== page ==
Prior to sentencing, however, Cruz-Castillo dismissed Mr. Cohen and retained Alan Seidler as new counsel. In a letter to the Court dated November 1, 2011, Cruz-Castillo said he was "not actually dissatisfied with the [plea] agreement." Nonetheless, Cruz-Castillo wanted his new counsel to move to set his guilty plea aside. On December 21, 2011, Seidler notified the Court that Cruz-Castillo wished to make an application to withdraw his guilty plea. At a conference held on January 10, 2012, Seidler indicated that Cruz-Castillo was no longer satisfied with his representation, but could not afford to retain further counsel. The Court appointed then CJA counsel, Richard Rosenberg, to represent Cruz-Castillo and to advise him on the merits of his Rule 11(d) motion. On March 2, 2012, Cruz-Castillo filed his motion, pro se, and said that Mr. Rosenberg advised against moving to withdraw his guilty plea. The Court appointed special counsel, Louis Aidala, to give Cruz-Castillo independent advice on the motion. Special counsel reviewed the facts and spent time with Cruz-Castillo. He too advised against withdrawing the guilty plea.
Federal Rule of Criminal Procedure 11(d)(2)(B) provides that a defendant may withdraw his guilty plea before he is sentenced if he shows "a fair and just reason for requesting the withdrawal." Fed.R.Crim.P. 11(d)(2)(B). The defendant bears the burden of demonstrating valid grounds for relief. See United States v. Avellino, 139 F.3d 249, 261 (2d Cir. 1998). The decision of whether to allow the withdrawal is left to the discretion of the district judge. See United States v. Torres, 129 F.3d 170, 715 (2d Cir. 1997).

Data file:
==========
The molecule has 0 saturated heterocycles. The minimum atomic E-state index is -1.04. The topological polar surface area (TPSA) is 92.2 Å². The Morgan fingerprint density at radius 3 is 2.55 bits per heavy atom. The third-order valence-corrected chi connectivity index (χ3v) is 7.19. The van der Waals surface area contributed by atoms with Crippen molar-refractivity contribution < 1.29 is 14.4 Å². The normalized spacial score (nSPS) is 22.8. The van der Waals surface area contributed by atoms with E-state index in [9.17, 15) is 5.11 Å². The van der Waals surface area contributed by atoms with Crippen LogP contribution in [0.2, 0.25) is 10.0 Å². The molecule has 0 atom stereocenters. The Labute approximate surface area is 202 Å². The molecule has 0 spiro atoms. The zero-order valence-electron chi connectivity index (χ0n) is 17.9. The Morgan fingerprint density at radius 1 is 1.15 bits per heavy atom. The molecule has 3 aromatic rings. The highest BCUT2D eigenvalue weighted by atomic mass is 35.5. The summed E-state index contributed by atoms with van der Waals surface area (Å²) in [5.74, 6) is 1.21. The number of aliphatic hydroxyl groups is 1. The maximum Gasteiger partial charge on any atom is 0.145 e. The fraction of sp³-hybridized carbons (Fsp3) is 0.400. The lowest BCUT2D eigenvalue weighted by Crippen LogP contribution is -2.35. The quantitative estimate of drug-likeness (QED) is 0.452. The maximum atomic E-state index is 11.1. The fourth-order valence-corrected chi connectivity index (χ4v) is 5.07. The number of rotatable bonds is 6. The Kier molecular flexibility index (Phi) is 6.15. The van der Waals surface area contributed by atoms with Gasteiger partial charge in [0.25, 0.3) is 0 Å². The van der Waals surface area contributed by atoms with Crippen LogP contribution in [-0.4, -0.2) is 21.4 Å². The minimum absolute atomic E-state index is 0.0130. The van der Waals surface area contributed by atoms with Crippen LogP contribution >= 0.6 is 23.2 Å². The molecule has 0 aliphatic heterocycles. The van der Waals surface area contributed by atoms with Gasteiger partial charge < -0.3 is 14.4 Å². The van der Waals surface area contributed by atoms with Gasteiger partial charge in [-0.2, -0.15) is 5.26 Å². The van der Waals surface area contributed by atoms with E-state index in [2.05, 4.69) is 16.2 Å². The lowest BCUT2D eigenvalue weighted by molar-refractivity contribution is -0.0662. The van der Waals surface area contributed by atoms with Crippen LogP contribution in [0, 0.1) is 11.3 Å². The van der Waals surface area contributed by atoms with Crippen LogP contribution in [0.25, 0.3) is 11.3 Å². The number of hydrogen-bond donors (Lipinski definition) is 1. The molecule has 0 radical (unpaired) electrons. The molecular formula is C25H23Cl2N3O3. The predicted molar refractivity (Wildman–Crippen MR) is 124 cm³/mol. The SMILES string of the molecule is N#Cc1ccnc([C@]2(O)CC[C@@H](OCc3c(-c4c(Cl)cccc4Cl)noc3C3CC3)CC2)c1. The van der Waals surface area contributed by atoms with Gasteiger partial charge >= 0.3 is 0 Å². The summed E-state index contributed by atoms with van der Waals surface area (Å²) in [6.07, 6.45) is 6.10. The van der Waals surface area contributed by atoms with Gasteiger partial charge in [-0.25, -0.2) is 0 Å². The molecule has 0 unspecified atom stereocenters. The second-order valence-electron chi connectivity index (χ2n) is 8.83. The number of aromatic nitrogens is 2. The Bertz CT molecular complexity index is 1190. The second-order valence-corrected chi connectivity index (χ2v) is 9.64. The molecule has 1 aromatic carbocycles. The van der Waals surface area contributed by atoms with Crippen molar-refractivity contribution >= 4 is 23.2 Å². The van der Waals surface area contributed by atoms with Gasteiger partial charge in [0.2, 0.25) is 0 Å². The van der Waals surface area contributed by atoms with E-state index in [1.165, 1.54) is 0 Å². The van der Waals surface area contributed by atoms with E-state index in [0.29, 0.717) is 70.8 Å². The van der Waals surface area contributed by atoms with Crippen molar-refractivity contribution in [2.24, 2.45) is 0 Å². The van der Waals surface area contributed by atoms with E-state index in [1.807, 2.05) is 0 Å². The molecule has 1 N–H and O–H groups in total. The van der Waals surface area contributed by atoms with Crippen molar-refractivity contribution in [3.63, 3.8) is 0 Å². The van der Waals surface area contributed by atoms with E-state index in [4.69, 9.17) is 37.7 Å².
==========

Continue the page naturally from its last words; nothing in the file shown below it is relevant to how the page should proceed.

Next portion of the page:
When evaluating whether the defendant has proffered a "fair and just reason" to withdraw his guilty plea, the Court considers the following factors: "(1) the amount of time that has elapsed between the plea and the motion; (2) whether the defendant has asserted a claim of legal innocence; and (3) whether the government would be prejudiced by a withdrawal of the plea." United States v. Doe, 537 F.3d 204, 210 (2d Cir. 2008) (citation omitted). "Where a motion to withdraw a plea is premised on involuntariness, the defendant must raise a significant question about the voluntariness of the original plea." Id. at 211 (internal quotation and citation omitted). "A defendant's bald statements that simply contradict what he said at his plea allocution are not sufficient grounds to withdraw the guilty plea." Torres, 129 F.3d at 715; see also United States v. Gonzales, 970 F.2d 1095, 1100 (2d Cir. ...